Interest accrued on the loans while they were in deferment, and by the time Conniff filed for bankruptcy, her loan balance had grown to $112,000. In 2013, Conniff filed an adversary action against Educational Credit Management Corporation, seeking to discharge her student loans in bankruptcy.
At the trial on her adversary complaint, Conniff (who argued her case without a lawyer), presented evidence that her expenses slightly exceeded her income and that she was only able to make ends meet by getting financial aid from her parents.
ECMC opposed bankruptcy relief, arguing Conniff should be put into an income-driven repayment plan. ECMC also maintained that Conniff had discretionary income she could devote to making loan payments because she made voluntary payments of $220 a month to her retirement plan.
In deciding Conniff's case, Sawyer, wrote that he was familiar with teachers' pay levels in Alabama, and he considered it unlikely that Conniff's pay as a teacher would increase significantly in the years to come. The judge estimated that Conniff's working life would extend no more than 15 years and that she would be unable to repay her student loans in that time period. Thus, Judge Sawyer discharged Conniff's loans in their entirety.
ECMC appealed to a U.S. District Court, arguing that Judge Sawyer had misapplied the Brunner test. Judge W. Keith Watkins, who heard the appeal, sided with ECMC and specifically found that Conniff failed Brunner's second prong because she had not demonstrated additional circumstances showing that it was unlikely she could repay her student loans in the future.
Essentially, Judge Watkins expressed disapproval of Conniff's decision to obtain a Ph.D. "[Judge Watkins] opined that Conniff has only herself to blame for incurring student debt in the pursuit of multiple degrees that she should have known would not lead to an increase in income sufficient to cover the debt."
Adopting a censorious tone, Judge Watkins said this:
Although [Conniff] is not satisfied with the pay the advanced degrees ultimately have yielded, Conniff chose to earn four degrees, funded primarily by student loans, in her preferred career path of education with a general understanding of the benefits she wold obtain from the degrees versus the costs. She admits specifically that she decided to obtain another student loan to earn her pinnacle Ph.D. in special education and agreed to repay it, knowing how the cost of the Ph.D. compared with the increase in pay it would provide. Conniff finds herself in circumstance largely of her own informed decision-making, which although not dispositive is a consideration.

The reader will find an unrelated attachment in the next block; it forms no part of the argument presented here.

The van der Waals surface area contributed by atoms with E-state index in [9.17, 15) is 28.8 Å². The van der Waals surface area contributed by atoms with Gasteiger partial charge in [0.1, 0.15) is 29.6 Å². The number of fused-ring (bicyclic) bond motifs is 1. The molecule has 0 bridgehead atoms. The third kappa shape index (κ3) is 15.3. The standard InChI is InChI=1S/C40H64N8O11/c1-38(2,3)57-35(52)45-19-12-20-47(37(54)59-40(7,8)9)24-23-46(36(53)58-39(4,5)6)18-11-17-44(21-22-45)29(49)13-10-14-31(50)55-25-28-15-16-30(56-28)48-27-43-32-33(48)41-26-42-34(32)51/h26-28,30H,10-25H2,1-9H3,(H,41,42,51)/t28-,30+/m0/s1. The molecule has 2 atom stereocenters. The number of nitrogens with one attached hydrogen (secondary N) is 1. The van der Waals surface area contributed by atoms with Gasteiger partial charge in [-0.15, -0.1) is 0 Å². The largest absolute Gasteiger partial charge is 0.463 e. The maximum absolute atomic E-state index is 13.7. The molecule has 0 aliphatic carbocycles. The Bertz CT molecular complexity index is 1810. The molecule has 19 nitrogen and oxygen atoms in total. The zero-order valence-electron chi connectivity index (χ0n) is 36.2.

Conniff, who by now had obtained excellent legal counsel in the person of retired bankruptcy judge Eugene Wedoff, appealed the district court's decision to the Eleventh Circuit Court of Appeals. There, she was more fortunate. The Eleventh Circuit panel reversed Judge Watkin's opinion and remanded Conniff's case for further consideration.
The Eleventh Circuit specifically disapproved of Judge Watkin's conclusion that Conniff failed the second prong of the Brunner test because she "ha[d] only herself to blame" for her student-loan predicament. In the Eleventh Circuit panel's view, this was the wrong way to interpret Brunner's second prong. Thus, the Eleventh Circuit instructed:
[T]he second prong [of Brunner] is a forward-looking test that focuses on whether a debtor has shown her inability to repay the loan during a significant portion of the repayment period. It does not look backward to assess blame for the student debtor's financial circumstances. Thus, even if the court concludes that a debtor has acted recklessly or foolishly in accumulating her student debt, that does not play into an analysis under the second prong. Nor should it be considered on remand in analysis of that prong. [emphasis supplied]The Eleventh Circuit decision (which was not published) is not an outright win for Conniff. She must return to the district court to enable Judge Watkins to reconsider her situation under the Brunner test in accordance with the Eleventh Circuit's directive. But it is a good decision overall, not only for Conniff, but for many other student-loan debtors in bankruptcy.
Let's face it. Millions of distressed student debtors are indebted up to their eyeballs by student loans at least partly because they made some questionable decisions. Perhaps they obtained their degrees from expensive for-profit colleges instead of enrolling in a more reasonably priced public institution. Maybe they chose professions that will not lead to high-paying jobs. Perhaps they changed majors midway through their studies and incurred additional costs.
But the Eleventh Circuit of Appeals has ruled that judges should not examine a debtor's past when determining future ability to repay student loans. The second prong of the Brunner test "is a forward-looking test" and "does not look backward to assess blame."
Thus, although the Eleventh Circuit's decision in Acosta-Conniff v. ECMC did not rule decisively in favor of cancelling Conniff's debt, she can take comfort from the fact that the lower court will consider her circumstances without blaming her for going to graduate school.
Acosta-Conniff v. ECMC [Educational Credit Management Corporation], 536 B.R. 326 (Bankr. M.D. Ala. 2015), reversed, 550 B.R. 557 (M.D. Ala. 2016), reversed and remanded, No. 16-12884, 2017 U.S. App. LEXIS 6746 (11th Cir. Apr. 19, 2017).
ECMC [Educational Credit Management Corporation v. Acosta Conniff], No. 16-12884, 2017 U.S. App. LEXIS 6746 (11th Cir. Apr. 19, 2017) (unpublished opinion).
ECMC [Educational Credit Management Corporation] v. Acosta-Conniff, 550 B.R. 557 (M.D. Ala. 2016), reversed and remanded, No. 16-12884, 2017 U.S. App. LEXIS 6746 (11th Cir. Apr. 19, 2017).